Asheville and Greenville are larger, more urban communities. “The markets are very different from Brevard’s,” he notes. The stores are smaller and shoppers don’t linger in them as long as they do in Brevard.

The general concepts of fun and imagination drive sales and product selection. Classic toys are everywhere. “I don’t keep stuff in a warehouse or back room. Everything we have is on a shelf in a store because if it’s not on a shelf, it won’t sell,” explains Taylor.

The stores are run by general managers. Taylor purchases merchandise and deals with manufacturers, but he’s also on the sales floor a lot. “I like to play all day, so this job suits me well,” he says.

Attention grabbing

At any given time, O.P. Taylor’s employs about 42 people; most are part-time. “I hire people who can juggle. Literally,” he says, and tells the story of a young man who came into the store looking for a job. “I asked him if he could juggle. He said no, but he showed up the next week and performed a juggling act for me. That kid really wanted the job and I hired him.”

Word of mouth and some radio advertising make up the marketing effort. Taylor and his employees also host events and stunts to draw customers in the door. “We set up giant chess sets for kids to play with. We stomp rockets on the sidewalk or play ping pong on the street.

“One year, in the middle of the night, we set up a huge blue plane on the top of my building in Brevard, along with a smoke machine. It got a lot of attention, but the town leaders didn’t like it too much.”

In recent years, mayors and other economic development folks from around the southeast have courted Taylor; inviting him to set up shop in their towns. But, he says, “It has to feel right, and I’m not as motivated to open new stores as I was 15 years ago.”

Taylor says selling toys is easy because “they never go out of style.” O.P. Taylor’s carries about 17,000 different types of toys. The top category is LEGO, which represents about 18 percent of annual sales. Open boxes of LEGO sets are always available on tables to play with. In 2014 O.P. Taylor’s was the LEGO retailer of the year. “We have built a top-class LEGO experience for our customers by carrying all the popular sets and the hard-to-find items, too.”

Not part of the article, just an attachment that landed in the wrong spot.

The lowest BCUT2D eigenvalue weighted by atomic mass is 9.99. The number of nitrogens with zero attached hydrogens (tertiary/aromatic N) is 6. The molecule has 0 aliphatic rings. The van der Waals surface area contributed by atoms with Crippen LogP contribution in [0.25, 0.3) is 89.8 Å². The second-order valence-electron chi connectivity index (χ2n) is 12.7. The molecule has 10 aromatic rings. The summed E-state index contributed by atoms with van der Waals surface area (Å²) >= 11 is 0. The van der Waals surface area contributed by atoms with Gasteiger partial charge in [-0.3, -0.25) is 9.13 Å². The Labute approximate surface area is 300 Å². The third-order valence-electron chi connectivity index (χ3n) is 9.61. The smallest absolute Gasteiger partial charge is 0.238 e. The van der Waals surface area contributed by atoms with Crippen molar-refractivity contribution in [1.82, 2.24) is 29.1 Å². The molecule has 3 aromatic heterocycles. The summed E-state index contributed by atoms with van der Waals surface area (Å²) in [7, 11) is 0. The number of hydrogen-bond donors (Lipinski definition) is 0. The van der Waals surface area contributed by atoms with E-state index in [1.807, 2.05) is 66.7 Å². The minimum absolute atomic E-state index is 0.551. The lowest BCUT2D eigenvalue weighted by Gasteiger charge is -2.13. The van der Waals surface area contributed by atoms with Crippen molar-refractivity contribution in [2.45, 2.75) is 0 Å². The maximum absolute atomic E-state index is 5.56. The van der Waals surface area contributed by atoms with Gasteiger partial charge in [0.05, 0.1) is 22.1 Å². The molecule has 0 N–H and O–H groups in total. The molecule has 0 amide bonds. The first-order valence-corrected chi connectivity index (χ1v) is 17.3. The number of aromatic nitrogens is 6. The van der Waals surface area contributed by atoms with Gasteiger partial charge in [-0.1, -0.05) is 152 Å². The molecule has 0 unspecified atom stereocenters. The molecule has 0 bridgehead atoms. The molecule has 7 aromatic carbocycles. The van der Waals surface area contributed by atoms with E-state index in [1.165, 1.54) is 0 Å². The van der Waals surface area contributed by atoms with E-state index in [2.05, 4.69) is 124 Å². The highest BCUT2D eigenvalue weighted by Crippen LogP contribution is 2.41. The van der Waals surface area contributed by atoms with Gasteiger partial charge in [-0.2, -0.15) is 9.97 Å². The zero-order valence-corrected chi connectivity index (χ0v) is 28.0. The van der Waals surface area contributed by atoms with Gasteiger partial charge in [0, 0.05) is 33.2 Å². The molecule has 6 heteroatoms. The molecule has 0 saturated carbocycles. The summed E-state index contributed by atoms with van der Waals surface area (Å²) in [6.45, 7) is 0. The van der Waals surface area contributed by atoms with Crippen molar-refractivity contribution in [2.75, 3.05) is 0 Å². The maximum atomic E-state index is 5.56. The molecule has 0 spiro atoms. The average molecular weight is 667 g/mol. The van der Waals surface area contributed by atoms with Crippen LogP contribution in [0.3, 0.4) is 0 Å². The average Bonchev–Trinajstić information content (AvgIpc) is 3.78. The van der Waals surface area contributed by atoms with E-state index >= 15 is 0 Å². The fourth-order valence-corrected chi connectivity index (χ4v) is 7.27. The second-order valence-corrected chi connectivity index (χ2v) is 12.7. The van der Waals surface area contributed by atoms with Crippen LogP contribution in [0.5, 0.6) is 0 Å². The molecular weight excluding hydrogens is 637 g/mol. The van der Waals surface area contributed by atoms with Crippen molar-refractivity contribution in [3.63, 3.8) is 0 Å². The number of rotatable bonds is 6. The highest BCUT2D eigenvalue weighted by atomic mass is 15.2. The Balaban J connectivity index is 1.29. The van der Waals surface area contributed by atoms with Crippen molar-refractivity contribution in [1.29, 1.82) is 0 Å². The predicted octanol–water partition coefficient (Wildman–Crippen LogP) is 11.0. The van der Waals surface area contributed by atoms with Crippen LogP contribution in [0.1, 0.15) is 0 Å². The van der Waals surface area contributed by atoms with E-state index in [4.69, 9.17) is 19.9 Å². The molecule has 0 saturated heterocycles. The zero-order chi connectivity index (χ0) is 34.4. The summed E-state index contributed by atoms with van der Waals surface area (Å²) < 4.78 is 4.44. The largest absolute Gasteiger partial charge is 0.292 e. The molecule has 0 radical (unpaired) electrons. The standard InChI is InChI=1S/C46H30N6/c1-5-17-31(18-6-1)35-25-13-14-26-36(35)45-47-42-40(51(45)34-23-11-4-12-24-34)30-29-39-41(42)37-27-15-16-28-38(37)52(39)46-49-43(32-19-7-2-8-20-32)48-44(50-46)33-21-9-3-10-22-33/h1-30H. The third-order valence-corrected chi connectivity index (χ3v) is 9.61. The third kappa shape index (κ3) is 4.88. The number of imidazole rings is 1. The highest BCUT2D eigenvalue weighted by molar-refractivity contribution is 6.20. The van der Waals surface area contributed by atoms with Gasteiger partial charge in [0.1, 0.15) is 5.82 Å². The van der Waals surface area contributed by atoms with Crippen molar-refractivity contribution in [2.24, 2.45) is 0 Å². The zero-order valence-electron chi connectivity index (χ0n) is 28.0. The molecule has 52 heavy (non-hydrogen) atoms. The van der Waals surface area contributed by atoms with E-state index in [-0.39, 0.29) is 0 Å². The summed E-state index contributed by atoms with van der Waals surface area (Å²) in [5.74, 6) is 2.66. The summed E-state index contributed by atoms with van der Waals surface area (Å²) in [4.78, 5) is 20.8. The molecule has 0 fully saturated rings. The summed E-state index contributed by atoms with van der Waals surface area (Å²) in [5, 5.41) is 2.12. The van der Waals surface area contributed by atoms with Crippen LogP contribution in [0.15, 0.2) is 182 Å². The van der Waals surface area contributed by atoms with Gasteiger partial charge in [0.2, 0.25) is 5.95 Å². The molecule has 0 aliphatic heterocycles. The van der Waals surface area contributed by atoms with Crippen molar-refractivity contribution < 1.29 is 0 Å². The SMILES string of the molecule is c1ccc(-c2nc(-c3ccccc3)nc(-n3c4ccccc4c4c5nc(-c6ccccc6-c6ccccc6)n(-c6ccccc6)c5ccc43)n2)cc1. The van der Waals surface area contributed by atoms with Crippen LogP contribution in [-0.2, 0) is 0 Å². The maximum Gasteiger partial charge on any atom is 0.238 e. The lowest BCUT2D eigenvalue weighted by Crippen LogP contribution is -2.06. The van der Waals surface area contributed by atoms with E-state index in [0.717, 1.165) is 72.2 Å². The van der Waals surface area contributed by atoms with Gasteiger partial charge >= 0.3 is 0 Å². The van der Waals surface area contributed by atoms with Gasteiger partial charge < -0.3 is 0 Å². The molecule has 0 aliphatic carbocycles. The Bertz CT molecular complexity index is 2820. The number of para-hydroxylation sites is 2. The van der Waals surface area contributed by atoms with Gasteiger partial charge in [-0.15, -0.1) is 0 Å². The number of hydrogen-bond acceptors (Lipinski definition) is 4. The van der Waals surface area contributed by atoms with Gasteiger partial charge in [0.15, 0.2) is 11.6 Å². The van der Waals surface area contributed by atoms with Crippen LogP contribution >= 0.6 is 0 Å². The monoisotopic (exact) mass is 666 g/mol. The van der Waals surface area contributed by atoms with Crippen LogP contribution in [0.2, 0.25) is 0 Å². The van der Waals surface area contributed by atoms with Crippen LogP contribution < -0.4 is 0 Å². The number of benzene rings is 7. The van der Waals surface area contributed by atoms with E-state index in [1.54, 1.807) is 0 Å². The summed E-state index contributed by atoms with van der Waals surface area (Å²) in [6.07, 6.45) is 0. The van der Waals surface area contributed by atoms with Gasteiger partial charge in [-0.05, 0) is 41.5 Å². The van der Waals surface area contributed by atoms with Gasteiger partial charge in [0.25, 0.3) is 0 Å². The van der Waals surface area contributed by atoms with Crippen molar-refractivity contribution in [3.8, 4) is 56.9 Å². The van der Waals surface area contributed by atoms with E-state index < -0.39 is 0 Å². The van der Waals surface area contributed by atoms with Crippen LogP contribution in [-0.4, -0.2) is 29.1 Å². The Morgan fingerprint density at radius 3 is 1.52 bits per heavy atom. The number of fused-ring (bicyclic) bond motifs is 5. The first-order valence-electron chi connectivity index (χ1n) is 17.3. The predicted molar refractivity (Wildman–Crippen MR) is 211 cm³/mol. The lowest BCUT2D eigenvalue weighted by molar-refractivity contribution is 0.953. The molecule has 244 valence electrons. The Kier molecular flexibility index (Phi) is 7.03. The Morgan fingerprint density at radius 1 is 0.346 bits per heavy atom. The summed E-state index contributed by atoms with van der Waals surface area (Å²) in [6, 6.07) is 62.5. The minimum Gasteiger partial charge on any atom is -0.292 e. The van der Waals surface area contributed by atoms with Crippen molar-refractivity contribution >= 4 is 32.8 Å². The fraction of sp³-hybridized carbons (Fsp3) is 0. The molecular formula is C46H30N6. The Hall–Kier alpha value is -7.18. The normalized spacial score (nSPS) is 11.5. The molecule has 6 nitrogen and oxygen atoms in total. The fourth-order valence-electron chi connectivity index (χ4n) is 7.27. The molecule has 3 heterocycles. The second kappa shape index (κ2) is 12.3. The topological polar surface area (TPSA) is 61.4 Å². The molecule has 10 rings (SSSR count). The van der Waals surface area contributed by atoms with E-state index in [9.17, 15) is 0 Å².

Other top sellers are games and puzzles, models and kits “We sell a ton of Scrabble games and Ravensburger puzzles,” reports Taylor. “Plastic models, along with the glue, paints, and brushes, are big, too, because nobody else is selling them.

“I like to see kids building things,” he adds. “At Toy Fair this year, I found a great workshop product called The Cool Tool made by an Austrian company. It’s not available in the U.S., but I was able to work out a deal to carry them at O.P. Taylor’s.”

The product is similar to a Kenner toy he played with as a boy. “Nostalgia is selling,” says Taylor. “Baby boomers are looking for toys they remember playing with. We’ve sold a ton of Slinkys, Magic 8 Balls, Rubix Cubes, and Rock ’Em Sock ’Em Robots.”

A few years ago, a customer came into the Brevard location and told Taylor that he heard the store was on a list of the top 10 toy stores in the world. “I said, ‘Wow! That’s great! But who is #1 and where did you read that?”

The story, published December 4, 2014, was a photo montage by Lydia Schrandt, photo editor and Readers’ Choice Production Manager for USA TODAY’s “10Best” series. Among the likes of Hamleys in London, the former FAO Schwarz in New York, and The LEGO Store in downtown Disney, O.P. Taylor’s appeared, along with another American independent, Lark Toys in Minnesota. The stores weren’t ranked, just grouped as the 10Best.

Taylor says he doesn’t pay a lot of attention to the media or those kinds of lists, but he works hard to make his store #1 in shoppers’ hearts. “My goal has always been to be known as the friendly store on the corner,” he says. “I would rather lose money than have a customer walk out unhappy.”